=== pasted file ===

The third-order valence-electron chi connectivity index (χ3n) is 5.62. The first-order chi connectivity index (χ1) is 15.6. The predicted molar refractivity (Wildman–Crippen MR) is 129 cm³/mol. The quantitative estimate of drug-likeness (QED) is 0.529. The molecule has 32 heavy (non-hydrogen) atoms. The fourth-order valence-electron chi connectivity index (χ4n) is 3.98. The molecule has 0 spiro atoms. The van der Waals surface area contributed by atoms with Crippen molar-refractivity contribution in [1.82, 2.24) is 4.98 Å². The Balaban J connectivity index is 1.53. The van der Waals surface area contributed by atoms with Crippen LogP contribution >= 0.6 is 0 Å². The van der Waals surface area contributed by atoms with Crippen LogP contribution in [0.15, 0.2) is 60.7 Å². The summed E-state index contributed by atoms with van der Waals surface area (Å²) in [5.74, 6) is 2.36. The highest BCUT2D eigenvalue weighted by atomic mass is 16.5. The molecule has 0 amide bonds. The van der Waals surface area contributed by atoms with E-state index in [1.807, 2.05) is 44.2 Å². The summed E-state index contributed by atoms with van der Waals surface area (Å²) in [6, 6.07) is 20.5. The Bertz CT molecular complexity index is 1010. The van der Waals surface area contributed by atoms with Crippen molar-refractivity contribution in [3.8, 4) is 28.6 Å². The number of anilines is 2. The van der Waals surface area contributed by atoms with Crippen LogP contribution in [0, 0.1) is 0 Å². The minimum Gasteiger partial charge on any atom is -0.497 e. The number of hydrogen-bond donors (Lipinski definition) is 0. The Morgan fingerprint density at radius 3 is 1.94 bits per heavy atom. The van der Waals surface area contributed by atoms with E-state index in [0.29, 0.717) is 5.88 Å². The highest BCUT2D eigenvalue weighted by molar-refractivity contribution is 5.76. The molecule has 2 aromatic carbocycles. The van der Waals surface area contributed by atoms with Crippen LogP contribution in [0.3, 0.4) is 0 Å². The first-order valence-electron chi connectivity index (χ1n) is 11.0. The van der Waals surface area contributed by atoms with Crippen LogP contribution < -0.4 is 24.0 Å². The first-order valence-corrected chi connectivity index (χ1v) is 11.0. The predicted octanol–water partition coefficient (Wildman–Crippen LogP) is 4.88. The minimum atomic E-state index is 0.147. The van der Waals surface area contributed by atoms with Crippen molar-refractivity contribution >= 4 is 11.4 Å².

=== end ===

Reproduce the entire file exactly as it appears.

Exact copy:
The third-order valence-electron chi connectivity index (χ3n) is 5.62. The first-order chi connectivity index (χ1) is 15.6. The predicted molar refractivity (Wildman–Crippen MR) is 129 cm³/mol. The quantitative estimate of drug-likeness (QED) is 0.529. The molecule has 32 heavy (non-hydrogen) atoms. The fourth-order valence-electron chi connectivity index (χ4n) is 3.98. The molecule has 0 spiro atoms. The van der Waals surface area contributed by atoms with Crippen molar-refractivity contribution in [1.82, 2.24) is 4.98 Å². The Balaban J connectivity index is 1.53. The van der Waals surface area contributed by atoms with Crippen LogP contribution >= 0.6 is 0 Å². The van der Waals surface area contributed by atoms with Crippen LogP contribution in [0.15, 0.2) is 60.7 Å². The summed E-state index contributed by atoms with van der Waals surface area (Å²) in [5.74, 6) is 2.36. The highest BCUT2D eigenvalue weighted by atomic mass is 16.5. The molecule has 0 amide bonds. The van der Waals surface area contributed by atoms with E-state index in [1.807, 2.05) is 44.2 Å². The summed E-state index contributed by atoms with van der Waals surface area (Å²) in [6, 6.07) is 20.5. The Bertz CT molecular complexity index is 1010. The van der Waals surface area contributed by atoms with Crippen molar-refractivity contribution in [3.8, 4) is 28.6 Å². The number of anilines is 2. The van der Waals surface area contributed by atoms with Crippen LogP contribution in [0, 0.1) is 0 Å². The minimum Gasteiger partial charge on any atom is -0.497 e. The number of hydrogen-bond donors (Lipinski definition) is 0. The Morgan fingerprint density at radius 3 is 1.94 bits per heavy atom. The van der Waals surface area contributed by atoms with E-state index in [0.29, 0.717) is 5.88 Å². The highest BCUT2D eigenvalue weighted by molar-refractivity contribution is 5.76. The molecule has 2 aromatic carbocycles. The van der Waals surface area contributed by atoms with Crippen LogP contribution in [0.3, 0.4) is 0 Å². The first-order valence-electron chi connectivity index (χ1n) is 11.0. The van der Waals surface area contributed by atoms with Crippen LogP contribution < -0.4 is 24.0 Å². The first-order valence-corrected chi connectivity index (χ1v) is 11.0. The predicted octanol–water partition coefficient (Wildman–Crippen LogP) is 4.88. The minimum atomic E-state index is 0.147. The van der Waals surface area contributed by atoms with Crippen molar-refractivity contribution >= 4 is 11.4 Å².